DEAN SAUNDERS knows what it takes to score goals at the highest level, and that’s why he is certain Moussa Dembele has everything in his locker to go to the every top.
During his playing career with Liverpool, Aston Villa, Benfica and Galatasaray, Saunders never forgot to match work-rate with ability, and he sees similar attributes in the Celtic striker.
The Welshman also loves the fact that Dembele can execute all sorts of finishes, from the simplest tap-ins to the most-breathtaking strikes.
That’s why Dembele is on the radar of the biggest clubs in Europe, and why the Hoops have his market value at £25m after he scored 32 goals in 49 appearances last season.
He is now getting back to top form after an injury lay-off at the start of the current campaign.
Saunders told The Sunday Post: “Moussa Dembele is doing very well.
“When he was at Fulham, he was talked about as a striker with good potential.
“But since his move to Celtic, the bar has been raised, and he is now producing to a different level.
“First and foremost, I see the basics in him. He works hard, and he helps his team-mates by dropping off or running into a channel.
“I love to see that in a player. I don’t like seeing lazy footballers.
“When I played for managers such as Graeme Souness and Ron Atkinson, they quite rightly demanded hard work for 90 minutes.
“They didn’t like to see players slacking during games.
“I was the same during my own managerial career. I never tolerated less than 100% effort from my players.
“Over and above Dembele’s work-rate and first-class attitude, he has wonderful talent.
“He scores all types of goals, from 20-yarders to the most simple of efforts from three yards out. He has clever movement and links the play very well.
“He also has the ability to create chances for himself. He will work hard to turn a nothing situation into a goalscoring chance.
“He’s quick and strong. So, yes, he has lots going for him.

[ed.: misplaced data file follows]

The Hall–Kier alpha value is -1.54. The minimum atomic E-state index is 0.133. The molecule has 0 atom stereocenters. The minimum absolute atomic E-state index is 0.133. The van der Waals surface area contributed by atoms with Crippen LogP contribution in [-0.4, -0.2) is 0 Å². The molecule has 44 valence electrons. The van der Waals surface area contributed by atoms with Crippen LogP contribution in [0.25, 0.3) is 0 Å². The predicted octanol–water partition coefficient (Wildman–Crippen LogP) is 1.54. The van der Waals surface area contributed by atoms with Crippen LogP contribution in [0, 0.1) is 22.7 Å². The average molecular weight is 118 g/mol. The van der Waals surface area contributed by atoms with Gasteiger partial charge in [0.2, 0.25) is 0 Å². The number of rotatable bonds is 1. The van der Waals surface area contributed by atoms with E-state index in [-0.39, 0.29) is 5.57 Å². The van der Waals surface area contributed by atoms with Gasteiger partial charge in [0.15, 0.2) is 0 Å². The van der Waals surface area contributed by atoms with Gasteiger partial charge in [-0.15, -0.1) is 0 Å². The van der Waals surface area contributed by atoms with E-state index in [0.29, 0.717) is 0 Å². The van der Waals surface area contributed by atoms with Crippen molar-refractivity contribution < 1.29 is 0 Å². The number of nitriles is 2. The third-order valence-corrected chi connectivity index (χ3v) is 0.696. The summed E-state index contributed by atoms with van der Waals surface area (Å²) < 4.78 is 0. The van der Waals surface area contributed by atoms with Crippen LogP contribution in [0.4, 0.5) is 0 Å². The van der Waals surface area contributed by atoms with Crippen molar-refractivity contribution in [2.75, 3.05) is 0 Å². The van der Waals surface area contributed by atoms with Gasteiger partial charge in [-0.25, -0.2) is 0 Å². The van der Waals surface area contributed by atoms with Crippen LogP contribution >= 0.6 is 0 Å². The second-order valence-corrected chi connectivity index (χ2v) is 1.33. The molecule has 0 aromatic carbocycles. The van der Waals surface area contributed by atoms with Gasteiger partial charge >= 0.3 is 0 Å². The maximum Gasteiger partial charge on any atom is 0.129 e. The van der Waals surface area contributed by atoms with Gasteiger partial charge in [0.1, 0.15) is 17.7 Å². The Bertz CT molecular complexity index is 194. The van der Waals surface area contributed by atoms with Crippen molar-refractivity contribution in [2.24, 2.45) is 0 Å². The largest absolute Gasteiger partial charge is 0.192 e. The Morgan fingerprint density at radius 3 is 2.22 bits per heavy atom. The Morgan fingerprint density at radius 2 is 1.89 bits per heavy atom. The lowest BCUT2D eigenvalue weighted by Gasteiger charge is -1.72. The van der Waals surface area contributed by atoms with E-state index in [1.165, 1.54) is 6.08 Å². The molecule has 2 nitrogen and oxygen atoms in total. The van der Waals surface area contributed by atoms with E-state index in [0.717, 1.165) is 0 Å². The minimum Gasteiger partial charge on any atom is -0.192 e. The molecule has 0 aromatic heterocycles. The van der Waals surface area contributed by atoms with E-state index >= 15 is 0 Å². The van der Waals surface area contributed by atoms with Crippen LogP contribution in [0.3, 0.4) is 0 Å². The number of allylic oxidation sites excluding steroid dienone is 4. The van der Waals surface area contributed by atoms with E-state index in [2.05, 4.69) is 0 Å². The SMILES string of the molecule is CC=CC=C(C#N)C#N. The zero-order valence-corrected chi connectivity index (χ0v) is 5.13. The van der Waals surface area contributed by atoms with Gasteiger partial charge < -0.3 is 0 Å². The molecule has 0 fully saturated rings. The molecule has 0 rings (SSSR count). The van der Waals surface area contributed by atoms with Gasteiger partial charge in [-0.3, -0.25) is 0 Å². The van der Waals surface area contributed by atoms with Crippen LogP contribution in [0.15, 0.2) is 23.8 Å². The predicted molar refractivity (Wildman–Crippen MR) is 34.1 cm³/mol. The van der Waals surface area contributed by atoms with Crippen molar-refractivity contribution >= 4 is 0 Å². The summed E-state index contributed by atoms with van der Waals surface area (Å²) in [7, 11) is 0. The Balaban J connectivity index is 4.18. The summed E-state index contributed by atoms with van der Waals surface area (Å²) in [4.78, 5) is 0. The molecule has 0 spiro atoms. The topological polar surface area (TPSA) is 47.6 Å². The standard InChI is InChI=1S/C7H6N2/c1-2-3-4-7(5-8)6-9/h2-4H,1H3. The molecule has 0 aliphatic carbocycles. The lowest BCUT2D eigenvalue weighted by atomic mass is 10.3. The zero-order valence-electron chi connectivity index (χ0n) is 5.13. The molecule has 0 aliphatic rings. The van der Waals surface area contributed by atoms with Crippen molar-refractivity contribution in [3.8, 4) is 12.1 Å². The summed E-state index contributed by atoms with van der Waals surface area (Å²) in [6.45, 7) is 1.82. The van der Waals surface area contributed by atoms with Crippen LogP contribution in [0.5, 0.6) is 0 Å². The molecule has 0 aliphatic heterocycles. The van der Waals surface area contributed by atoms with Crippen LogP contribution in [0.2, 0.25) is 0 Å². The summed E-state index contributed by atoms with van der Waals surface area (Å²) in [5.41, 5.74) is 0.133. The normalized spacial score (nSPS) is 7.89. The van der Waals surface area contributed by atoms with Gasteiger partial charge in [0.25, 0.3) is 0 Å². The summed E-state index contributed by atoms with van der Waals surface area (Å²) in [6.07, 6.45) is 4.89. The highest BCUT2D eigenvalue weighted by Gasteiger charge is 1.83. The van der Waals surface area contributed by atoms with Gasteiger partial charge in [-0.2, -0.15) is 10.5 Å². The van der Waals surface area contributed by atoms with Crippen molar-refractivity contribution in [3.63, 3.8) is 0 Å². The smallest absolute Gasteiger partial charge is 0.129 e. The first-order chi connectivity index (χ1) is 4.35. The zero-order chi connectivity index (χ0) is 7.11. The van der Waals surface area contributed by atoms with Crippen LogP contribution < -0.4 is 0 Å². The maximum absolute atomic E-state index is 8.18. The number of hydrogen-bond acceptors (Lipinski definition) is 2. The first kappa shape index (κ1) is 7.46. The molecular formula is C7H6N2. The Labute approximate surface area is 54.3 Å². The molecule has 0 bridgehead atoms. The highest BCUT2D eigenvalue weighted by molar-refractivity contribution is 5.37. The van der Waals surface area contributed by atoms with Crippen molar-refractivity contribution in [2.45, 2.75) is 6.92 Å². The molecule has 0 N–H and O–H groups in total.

“I’m not surprised that his play has attracted attention. Goalscorers are the highest commodity in football and they move from club to club for premium prices.
“But, at the moment, it looks as though the player is enjoying his football at Celtic and Brendan Rodgers and the Celtic supporters enjoy having him at the club.
“The partnerships between them all are working wonderfully well.”
In a week when the standard of Scottish football has been ridiculed from pundits down south, particularly former Celtic striker, Tony Cascarino, Saunders preferred to look positively at the game north of the border.
Cascarino played down Celtic’s achievements of going 63 domestic games unbeaten, and declared it would be like Manchester City going down to English League One and thrashing all before them week-in, week-out.
Saunders appreciates that Scottish football tries its best to produce a good product under difficult circumstances.
He said: “I’m only seeing Scottish football from afar.
“But when you have 60,000 at Parkhead and 50,000 at Ibrox, as well as Hibs, Hearts and Aberdeen getting towards 20,000 for home games, then that has to be applauded.
“There are some really good footballers playing in the Scottish game, and we’ve just been talking about one of them, Dembele.
“I also hear excellent things about Kieran Tierney. So there are a number of things to be proud of.”
At national-team level, Saunders shares the frustrations of every Scotland player and supporter.
It’s now almost 20 years since our country qualified for a major Finals, and Saunders went through the exact same thing during his time as a Wales player.
Despite having players of the highest quality in the past 30 years such as Neville Southall, Mark Hughes, Ian Rush, Ryan Giggs, Kevin Ratcliffe, John Hartson and Craig Bellamy, they also never got to a tournament.
It was only last summer it was achieved, for the first time since 1958, when Chris Coleman led his players to Euro 2016.
Saunders said: “I was delighted for Chris, the players and the Welsh supporters to finally do it.
“It was a long time coming. I was very proud.
“Of course, I was desperate to do it when I played for Wales. We all were.
“But we just couldn’t get over the line. Yes, it was an extremely frustrating period of my career.
“But you must never give up and always remain upbeat.
“That’s what Scotland must do for the Euro 2020 campaign.
“A new manager will be appointed in the near future and there has to be optimism and belief.
“There are some very good Scottish players, and the time to achieve a special moment in history can’t be too far off.
“I hope Wales – and Scotland – qualify for the next one.”